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Most of us know that service dogs exist to help the blind, the wheelchair bound, even the deaf.  What many people don’t know is that service dogs also exist to help those with mental disabilities.

The mental disabilities that dogs can help range from helping a schizophrenic, to agoraphobia, to anxiety, and even to helping with mental retardation.  The things that dogs can do to help the people they love is almost endless.

This isn’t an excuse for someone to say, “Hey I’ve had an anxiety attack, I should take my dog everywhere with me.”  Your particular issue must be disabling meaning that your functioning is impaired significantly by your problem.

The best resource I’ve found for psychiatric service dogs is the Psychiatric Service Dog Society.  Joan Esynara is, in my opinion, the best expert in the field.  She, and others in her newsgroup list helped me when I was first considering that a service dog might be an option to give me more independence.

Part of that choice for many, if not all people is the willingness to give up a certain amount of control.  Once trained, you need to be willing to listen to your dog and let them help you.  Also, it’s a huge lifestyle change to have your dog with you at all times.  Service dogs aren’t sometime helpers.  They are constant companions that help you get freedom, companionship, and help to make your disability less disabling.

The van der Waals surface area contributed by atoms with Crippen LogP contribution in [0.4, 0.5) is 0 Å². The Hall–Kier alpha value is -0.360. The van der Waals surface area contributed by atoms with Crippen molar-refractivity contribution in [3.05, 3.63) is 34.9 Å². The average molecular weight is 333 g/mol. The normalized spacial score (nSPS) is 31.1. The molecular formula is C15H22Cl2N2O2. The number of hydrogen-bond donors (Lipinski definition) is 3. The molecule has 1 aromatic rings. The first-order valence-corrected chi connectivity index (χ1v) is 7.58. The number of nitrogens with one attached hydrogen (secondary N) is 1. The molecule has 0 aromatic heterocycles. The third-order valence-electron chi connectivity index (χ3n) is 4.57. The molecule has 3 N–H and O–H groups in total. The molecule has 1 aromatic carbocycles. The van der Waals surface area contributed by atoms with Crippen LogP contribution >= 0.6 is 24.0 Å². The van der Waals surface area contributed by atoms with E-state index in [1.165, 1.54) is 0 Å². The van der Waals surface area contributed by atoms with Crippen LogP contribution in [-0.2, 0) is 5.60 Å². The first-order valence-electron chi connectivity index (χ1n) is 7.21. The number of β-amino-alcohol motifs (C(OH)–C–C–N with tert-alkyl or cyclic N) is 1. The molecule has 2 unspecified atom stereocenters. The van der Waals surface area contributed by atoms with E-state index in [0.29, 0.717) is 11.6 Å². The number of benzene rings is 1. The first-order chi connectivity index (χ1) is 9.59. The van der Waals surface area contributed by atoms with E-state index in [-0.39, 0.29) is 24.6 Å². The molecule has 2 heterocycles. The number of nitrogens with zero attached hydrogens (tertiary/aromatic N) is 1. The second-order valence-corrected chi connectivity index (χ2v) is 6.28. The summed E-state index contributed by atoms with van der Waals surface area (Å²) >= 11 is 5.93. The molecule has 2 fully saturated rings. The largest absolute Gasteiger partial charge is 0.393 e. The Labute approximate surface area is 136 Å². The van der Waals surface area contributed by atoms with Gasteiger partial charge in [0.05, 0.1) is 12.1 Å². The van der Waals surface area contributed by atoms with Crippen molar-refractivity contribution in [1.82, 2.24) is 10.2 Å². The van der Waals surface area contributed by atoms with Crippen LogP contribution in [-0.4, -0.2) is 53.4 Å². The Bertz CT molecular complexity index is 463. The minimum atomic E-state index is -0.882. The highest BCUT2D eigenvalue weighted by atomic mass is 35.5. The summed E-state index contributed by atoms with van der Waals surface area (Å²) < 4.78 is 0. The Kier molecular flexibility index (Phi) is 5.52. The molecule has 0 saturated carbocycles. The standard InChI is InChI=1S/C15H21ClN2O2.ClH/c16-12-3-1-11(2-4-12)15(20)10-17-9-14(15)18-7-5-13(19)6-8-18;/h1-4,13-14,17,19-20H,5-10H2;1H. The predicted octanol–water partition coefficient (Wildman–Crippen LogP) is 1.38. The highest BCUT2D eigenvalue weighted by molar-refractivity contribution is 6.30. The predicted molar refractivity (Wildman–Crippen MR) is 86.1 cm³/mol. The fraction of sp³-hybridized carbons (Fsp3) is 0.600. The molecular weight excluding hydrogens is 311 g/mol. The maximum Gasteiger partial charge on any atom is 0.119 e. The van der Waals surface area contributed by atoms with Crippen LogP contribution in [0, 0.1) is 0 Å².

One of the few drawbacks I have personally experienced is the attention that using a service dog draws to you.  We don’t go anywhere without getting attention that by myself I would not have gotten.

It’s mostly children wanting to pet or play with the dog, although I have had a few exceptions of being asked what my dog does for me since I’m not blind or in a wheelchair, and one experience where a person who was dog phobic did not want me to seek treatment at the facility she worked at because she was scared of dogs.  It takes a certain amount of courage when you have an “invisible disability” like mine to use a dog and make it obvious that I need help.

Check out Joan’s website if you are like me and think a service dog may be useful for you.  Feel free to ask me questions as well.  On this one topic I reserve the right to politely refuse to answer depending on the question, but I think it’s important enough for people to know what service dogs are actually capable of that I probably will answer you.  As always, I value your comments.  Please feel free to share your thoughts.